The Walden Effect: Farming, simple living, permaculture, and invention.

Pasture progress

chicken pasture progress close up

The new chicken pasture is one step closer to completion with the final stretch of fence going up today.

Next up is to fabricate a light gate for easy access to the pasture and coop.

Anna Hess's books
Want more in-depth information? Browse through our books.

Or explore more posts by date or by subject.

About us: Anna Hess and Mark Hamilton spent over a decade living self-sufficiently in the mountains of Virginia before moving north to start over from scratch in the foothills of Ohio. They've experimented with permaculture, no-till gardening, trailersteading, home-based microbusinesses and much more, writing about their adventures in both blogs and books.

Want to be notified when new comments are posted on this page? Click on the RSS button after you add a comment to subscribe to the comment feed, or simply check the box beside "email replies to me" while writing your comment.

I can't tell from the photo, but are you covering the top of the run with mesh or netting? Do you have any aerial predation problems?
Comment by Darren (Green Change) Wed Apr 21 18:12:59 2010
We're not putting anything on top. We do have hawks, but we specifically got Dark Cornish because they're supposed to be very wily and predator resistant. We'll see if that actually is true shortly!
Comment by anna Wed Apr 21 19:09:52 2010

What square footage is the pen and how many chickens will be there?

I might try this sometime... and am curious what you think the area requirements are per hen?

Comment by Shannon Thu Apr 22 00:29:18 2010

People used to raise chickens primarily on forage, but I've found very little data about space requirements (with numbers on the internet ranging from 10 to 100 chickens per acre.) So we're very much in the experimental stages right now, trying to figure out the best way to go. Here's our plan:

  • Build three small pastures that we can rotate the chickens through, preventing bare earth from forming when chickens overscratch in any one area. (I don't know how big "small" will be. I'll have a better idea once we put our 25 birds out on the first pasture and see how long it takes for them to eat it up.)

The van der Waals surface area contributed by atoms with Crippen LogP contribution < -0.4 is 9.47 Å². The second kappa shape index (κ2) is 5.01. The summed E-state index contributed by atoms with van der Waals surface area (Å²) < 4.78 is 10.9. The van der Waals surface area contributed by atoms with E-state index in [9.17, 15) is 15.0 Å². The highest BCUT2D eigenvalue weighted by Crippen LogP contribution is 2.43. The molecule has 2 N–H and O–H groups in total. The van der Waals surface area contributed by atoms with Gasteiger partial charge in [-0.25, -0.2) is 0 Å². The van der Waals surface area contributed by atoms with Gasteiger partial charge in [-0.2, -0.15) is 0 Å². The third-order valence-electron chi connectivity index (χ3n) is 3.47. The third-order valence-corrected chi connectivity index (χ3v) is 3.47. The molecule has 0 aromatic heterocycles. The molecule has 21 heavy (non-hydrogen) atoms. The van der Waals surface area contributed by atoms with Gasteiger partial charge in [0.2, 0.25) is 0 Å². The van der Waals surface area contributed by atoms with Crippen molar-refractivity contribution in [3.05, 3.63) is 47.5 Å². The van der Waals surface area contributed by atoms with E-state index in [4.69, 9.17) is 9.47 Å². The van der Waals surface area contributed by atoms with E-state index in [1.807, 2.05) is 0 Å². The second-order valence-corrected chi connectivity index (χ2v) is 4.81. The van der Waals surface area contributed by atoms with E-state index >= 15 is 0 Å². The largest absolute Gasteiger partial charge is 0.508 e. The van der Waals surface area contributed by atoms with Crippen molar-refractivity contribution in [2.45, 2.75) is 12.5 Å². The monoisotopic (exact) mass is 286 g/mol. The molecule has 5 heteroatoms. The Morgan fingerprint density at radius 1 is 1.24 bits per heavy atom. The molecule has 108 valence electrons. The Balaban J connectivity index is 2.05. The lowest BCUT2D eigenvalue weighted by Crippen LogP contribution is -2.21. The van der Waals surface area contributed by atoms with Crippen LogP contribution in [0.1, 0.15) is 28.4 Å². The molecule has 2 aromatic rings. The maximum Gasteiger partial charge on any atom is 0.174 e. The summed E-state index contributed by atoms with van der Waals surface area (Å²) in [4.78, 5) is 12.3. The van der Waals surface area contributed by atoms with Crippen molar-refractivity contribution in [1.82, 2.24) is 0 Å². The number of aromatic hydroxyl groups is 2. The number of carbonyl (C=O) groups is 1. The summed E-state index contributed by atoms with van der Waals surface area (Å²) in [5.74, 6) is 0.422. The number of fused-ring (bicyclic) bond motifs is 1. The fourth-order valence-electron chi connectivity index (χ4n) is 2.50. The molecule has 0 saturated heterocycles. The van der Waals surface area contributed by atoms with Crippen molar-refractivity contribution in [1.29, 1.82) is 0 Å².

• That said, let the chickens scratch the first, flat area down to bare earth so that we can plant grains to turn the chickens into in the fall.
  • It won't be in production this year, but I've planted an everbearing mulberry which is reported to provide all of the food a flock of chickens will need for two months in the summer. I've also put in some Nanking cherries. I hope that adding good food plants like this will let me keep more chickens on forage in a smaller space.
  • We're also hoping to get free food waste from the grocery store and build a bit black soldierfly bin to supplement their feed.

Which is all to say --- I have no clue what we're doing, but we're sure having fun! :-) If you know anyone who has successfully raised chickens on forage alone, I'd appreciate it if you sent them to our chicken foraging poll. I keep begging people to give me information about raising chickens on forage, and no one does!

Comment by anna Thu Apr 22 07:10:51 2010

profile counter myspace

Powered by Branchable Wiki Hosting.

Required disclosures:

As an Amazon Associate, I earn a few pennies every time you buy something using one of my affiliate links. Don't worry, though --- I only recommend products I thoroughly stand behind!

Also, this site has Google ads on it. Third party vendors, including Google, use cookies to serve ads based on a user's prior visits to a website. Google's use of advertising cookies enables it and its partners to serve ads to users based on their visit to various sites. You can opt out of personalized advertising by visiting this site.